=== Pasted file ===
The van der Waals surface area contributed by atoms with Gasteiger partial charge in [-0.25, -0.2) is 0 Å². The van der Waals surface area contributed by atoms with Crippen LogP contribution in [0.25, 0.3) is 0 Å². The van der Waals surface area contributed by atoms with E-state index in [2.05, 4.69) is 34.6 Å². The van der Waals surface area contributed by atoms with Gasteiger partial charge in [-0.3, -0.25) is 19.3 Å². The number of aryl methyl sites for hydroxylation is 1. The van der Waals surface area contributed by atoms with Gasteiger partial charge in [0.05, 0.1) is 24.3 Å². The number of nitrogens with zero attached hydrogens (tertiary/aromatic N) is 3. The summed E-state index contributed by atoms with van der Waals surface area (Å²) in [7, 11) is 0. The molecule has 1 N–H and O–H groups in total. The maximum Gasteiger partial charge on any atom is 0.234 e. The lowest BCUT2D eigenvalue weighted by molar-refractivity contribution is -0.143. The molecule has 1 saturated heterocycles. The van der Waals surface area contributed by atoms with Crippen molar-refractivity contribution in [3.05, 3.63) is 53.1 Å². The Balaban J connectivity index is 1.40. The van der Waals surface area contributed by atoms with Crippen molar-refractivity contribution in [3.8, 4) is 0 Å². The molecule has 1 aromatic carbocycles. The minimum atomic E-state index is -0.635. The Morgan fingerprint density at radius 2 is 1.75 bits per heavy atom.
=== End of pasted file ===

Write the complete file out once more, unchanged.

The van der Waals surface area contributed by atoms with Gasteiger partial charge in [-0.25, -0.2) is 0 Å². The van der Waals surface area contributed by atoms with Crippen LogP contribution in [0.25, 0.3) is 0 Å². The van der Waals surface area contributed by atoms with E-state index in [2.05, 4.69) is 34.6 Å². The van der Waals surface area contributed by atoms with Gasteiger partial charge in [-0.3, -0.25) is 19.3 Å². The number of aryl methyl sites for hydroxylation is 1. The van der Waals surface area contributed by atoms with Gasteiger partial charge in [0.05, 0.1) is 24.3 Å². The number of nitrogens with zero attached hydrogens (tertiary/aromatic N) is 3. The summed E-state index contributed by atoms with van der Waals surface area (Å²) in [7, 11) is 0. The molecule has 1 N–H and O–H groups in total. The maximum Gasteiger partial charge on any atom is 0.234 e. The lowest BCUT2D eigenvalue weighted by molar-refractivity contribution is -0.143. The molecule has 1 saturated heterocycles. The van der Waals surface area contributed by atoms with Crippen molar-refractivity contribution in [3.05, 3.63) is 53.1 Å². The Balaban J connectivity index is 1.40. The van der Waals surface area contributed by atoms with Crippen molar-refractivity contribution in [3.8, 4) is 0 Å². The molecule has 1 aromatic carbocycles. The minimum atomic E-state index is -0.635. The Morgan fingerprint density at radius 2 is 1.75 bits per heavy atom.